Stimulation of enhanced geothermal system (EGS) reservoirs by fluid injection can enhance the reservoir permeability but may also result in undesired microearthquakes (MEQs). A bimodal depth distribution of fluid-injection-induced MEQs was observed in the 2012 stimulation phase of the Newberry Volcano EGS Demonstration project in Oregon, US. During 7 weeks of hydraulic stimulation of well NWG 55-29, 90% of MEQs occurred in the shallow reservoir (∼500 m to ∼1800 m), only a few occurred adjacent to the bottom of the open borehole (∼2500 to ∼3000 m) while almost no seismicity was observed in the intervening interval (∼1800 m to ∼2500 m). Our analysis of frictional stability using spatial models for fluid pressure diffusion of injected fluids show that the distribution of MEQs is consistent with observed casing damage, and a possible leak at ∼700 m, and is inconsistent with migration of fluids from the casing shoe. The role of fluid injection through the ruptured casing is further supported by the analyses of shear failure and pore-pressure diffusion. Finally, the absence of seismicity at intermediate depths is consistent with our laboratory determinations of frictional stability, showing velocity strengthening frictional behavior for samples from intermediate depths, bracketed by velocity neutral and weakening behavior for samples from shallower and greater depths.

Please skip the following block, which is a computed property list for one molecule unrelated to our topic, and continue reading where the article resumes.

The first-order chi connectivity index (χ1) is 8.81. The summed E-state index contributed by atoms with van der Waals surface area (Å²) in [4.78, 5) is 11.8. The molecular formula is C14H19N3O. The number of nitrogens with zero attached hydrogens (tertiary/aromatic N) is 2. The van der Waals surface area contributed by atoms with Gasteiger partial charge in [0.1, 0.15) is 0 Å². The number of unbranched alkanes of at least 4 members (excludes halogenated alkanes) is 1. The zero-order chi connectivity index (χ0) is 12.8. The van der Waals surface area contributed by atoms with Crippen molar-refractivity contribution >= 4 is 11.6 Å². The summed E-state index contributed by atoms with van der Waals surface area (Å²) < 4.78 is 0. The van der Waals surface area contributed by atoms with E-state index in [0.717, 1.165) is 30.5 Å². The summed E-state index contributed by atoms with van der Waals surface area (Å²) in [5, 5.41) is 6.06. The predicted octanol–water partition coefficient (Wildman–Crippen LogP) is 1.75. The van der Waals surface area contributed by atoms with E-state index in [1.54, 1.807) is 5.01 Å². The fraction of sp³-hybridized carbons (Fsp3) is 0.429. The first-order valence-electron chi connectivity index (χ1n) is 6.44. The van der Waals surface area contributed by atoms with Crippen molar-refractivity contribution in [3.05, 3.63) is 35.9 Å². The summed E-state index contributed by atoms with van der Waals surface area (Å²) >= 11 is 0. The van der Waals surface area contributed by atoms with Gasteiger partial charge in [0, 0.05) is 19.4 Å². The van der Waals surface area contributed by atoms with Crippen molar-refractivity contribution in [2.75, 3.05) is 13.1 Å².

- Anomalous distribution
- Fluid-injection-induced microearthquakes
- Frictional stability
ASJC Scopus subject areas
- Renewable Energy, Sustainability and the Environment
- Geotechnical Engineering and Engineering Geology
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- School of Energy, Geoscience, Infrastructure and Society, The Lyell Centre - Associate Professor
- School of Energy, Geoscience, Infrastructure and Society - Associate Professor
Person: Academic (Research & Teaching)